I dunno. I liked it. It's got the train wreck quality to it, and it's slightly less weird than the Flava-Flave show.


Would be great if another Althousian watched it too, 'cause I'm just not fillin American Idol.


Ruth Anne Adams said...
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Laura Reynolds said...

Victoria: Ruth Anne is correct (as per usual). You have to see it through from beginning to end.

Icepick said...

Ann, you totally didn't do justice to the cousin that sang "Amazing Grace". That guy was AWESOME in his badness, and knew it. He was a good character, and completely hammed it up.

Also, Jacob Tudor completely blew it. If he's going to show up looking like that and singing that song, he needed to do it with Cookie Monster vocals. He could have at least used the opportunity to try out for the local death metal bands.

And Haley Scarlato looked great in that jump suit. I loved the (lack of) back on that outfit.

MadisonMan said...

they play "Rawhide" and edit the footage of the gathered crowd to seem like cattle. We're supposed to smirk at the kids' willingness to sing "Rawhide."

And I guess that killed Frankie Laine. Or was this a tribute?

vbspurs said...

Victoria: You have to hang in there with American Idol. It's a play in three parts. Right now, we're at the end of the Auditions, where cruelty and disillusionment are on display. The next act is "Hollywood" where the singers prove their mettle. You will get to see some real talent emerge and get groomed. Then there's the competition act, where the final 12 are performing live for your vote. I tired of the first part, too. But hang in there. It gets much better as you get to know these young singers.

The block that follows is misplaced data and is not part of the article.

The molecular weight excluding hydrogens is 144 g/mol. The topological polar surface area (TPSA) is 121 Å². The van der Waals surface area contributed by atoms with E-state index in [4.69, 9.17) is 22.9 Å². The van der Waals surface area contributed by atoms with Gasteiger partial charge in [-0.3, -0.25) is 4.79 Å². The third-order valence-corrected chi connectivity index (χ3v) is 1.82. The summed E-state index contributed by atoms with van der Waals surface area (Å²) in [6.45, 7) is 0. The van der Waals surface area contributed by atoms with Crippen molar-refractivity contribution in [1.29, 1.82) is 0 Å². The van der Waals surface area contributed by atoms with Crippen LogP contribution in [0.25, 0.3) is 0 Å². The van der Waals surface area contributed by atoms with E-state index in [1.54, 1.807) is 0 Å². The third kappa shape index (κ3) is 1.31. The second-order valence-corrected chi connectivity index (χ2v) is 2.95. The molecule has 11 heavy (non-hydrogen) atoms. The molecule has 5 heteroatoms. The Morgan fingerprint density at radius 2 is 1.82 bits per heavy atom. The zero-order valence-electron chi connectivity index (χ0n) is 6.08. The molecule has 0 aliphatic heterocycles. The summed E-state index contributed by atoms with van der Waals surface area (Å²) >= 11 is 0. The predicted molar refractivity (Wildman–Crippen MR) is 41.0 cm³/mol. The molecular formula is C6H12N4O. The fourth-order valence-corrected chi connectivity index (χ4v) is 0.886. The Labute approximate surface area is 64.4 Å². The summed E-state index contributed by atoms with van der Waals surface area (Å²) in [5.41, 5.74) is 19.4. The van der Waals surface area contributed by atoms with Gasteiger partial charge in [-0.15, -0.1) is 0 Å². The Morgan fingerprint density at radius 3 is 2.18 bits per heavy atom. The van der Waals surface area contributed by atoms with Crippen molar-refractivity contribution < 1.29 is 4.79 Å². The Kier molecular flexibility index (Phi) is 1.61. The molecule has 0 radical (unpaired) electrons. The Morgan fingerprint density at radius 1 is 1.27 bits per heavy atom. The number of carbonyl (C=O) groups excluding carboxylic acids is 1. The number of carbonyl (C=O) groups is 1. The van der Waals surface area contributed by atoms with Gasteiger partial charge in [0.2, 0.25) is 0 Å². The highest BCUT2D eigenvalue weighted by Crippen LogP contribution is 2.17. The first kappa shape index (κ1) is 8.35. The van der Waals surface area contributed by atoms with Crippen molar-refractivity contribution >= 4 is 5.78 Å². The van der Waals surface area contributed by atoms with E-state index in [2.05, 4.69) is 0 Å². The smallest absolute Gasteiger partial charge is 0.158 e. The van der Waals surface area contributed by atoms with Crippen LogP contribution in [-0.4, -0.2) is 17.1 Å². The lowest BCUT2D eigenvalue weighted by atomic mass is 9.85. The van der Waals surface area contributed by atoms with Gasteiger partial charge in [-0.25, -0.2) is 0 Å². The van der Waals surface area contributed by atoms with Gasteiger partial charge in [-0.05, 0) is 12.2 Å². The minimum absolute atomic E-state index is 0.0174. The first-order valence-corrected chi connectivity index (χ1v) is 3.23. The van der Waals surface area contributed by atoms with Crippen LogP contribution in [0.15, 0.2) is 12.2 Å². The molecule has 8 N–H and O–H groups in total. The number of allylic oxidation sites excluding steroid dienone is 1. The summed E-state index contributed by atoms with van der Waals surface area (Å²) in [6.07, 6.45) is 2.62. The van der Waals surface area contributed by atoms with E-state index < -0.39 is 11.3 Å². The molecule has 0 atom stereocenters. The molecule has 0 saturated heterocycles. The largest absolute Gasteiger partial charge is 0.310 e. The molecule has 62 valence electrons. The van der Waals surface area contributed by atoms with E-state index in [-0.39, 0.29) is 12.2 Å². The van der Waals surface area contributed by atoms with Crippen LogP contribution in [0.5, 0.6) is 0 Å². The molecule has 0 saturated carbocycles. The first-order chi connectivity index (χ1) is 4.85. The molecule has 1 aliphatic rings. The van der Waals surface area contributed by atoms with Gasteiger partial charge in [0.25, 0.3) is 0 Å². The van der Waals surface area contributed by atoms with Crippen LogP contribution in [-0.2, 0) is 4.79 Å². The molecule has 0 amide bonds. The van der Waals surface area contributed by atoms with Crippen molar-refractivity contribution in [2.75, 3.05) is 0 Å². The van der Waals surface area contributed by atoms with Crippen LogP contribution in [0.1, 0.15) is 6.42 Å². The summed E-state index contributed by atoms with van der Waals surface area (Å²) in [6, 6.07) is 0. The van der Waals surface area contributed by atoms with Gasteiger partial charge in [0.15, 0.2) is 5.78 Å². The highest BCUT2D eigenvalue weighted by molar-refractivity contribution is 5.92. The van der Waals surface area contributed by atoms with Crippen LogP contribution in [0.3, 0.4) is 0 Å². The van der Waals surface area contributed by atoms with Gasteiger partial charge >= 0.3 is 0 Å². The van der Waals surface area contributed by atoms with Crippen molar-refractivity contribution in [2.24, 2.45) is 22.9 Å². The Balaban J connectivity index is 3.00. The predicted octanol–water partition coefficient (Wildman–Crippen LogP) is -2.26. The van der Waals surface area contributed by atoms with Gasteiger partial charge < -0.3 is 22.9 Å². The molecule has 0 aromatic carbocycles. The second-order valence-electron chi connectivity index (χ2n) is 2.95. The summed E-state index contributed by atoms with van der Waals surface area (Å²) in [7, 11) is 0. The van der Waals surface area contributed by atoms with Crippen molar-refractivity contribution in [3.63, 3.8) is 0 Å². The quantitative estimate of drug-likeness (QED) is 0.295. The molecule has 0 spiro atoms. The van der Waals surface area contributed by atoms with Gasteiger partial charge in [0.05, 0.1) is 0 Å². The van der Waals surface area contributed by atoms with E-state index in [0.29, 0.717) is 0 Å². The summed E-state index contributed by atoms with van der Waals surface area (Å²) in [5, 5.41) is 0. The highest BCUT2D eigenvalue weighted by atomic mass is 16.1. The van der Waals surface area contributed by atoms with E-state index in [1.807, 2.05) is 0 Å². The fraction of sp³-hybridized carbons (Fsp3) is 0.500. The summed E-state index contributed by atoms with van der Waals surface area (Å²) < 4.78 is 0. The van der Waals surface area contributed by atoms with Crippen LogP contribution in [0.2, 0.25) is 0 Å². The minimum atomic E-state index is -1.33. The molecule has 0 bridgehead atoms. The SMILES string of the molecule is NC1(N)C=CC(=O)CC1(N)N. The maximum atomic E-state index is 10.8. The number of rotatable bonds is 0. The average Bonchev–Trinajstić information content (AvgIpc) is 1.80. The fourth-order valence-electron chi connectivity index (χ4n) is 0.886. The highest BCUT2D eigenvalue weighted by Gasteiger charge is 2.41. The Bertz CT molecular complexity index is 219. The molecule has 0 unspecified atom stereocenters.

It's true, you're right. Thanks for explaining, 'cause I hadn't realised there were 3 parts, just 2 in my mind.

But Ruth Anne, I did say in another AI thread that the auditions are my faves -- unlike the majority of people who prefer the knockoff rounds.

I have never watched any of the knockoff rounds in ANY previous season. I have watched two of the last 2-hour final episodes though.

Guess I'll see you guys there.


Ruth Anne Adams said...
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Ann Althouse said...

Ruth Anne: I've tried to watch that in the past and rejected it. I don't like travel problems, especially rushing around in airports and pleading with people for help. It reminds me of some of my worst experiences. But I'll set the TiVo and see if I can take it. Another thing is the All Stars part. I recently watched the Survivor All Stars Season, and at least there I knew some of the characters. Here, they will be new to me, so I won't get a whole big part of what's going on, since all of them will have seen the others on TV and that will affect the strategy. Or am I being too Survivor-oriented. Maybe on the Amazing Race, you don't care what the other teams do and you don't have to cooperate at all. I forget. I've watched maybe 2 episodes over the years.

Ruth Anne Adams said...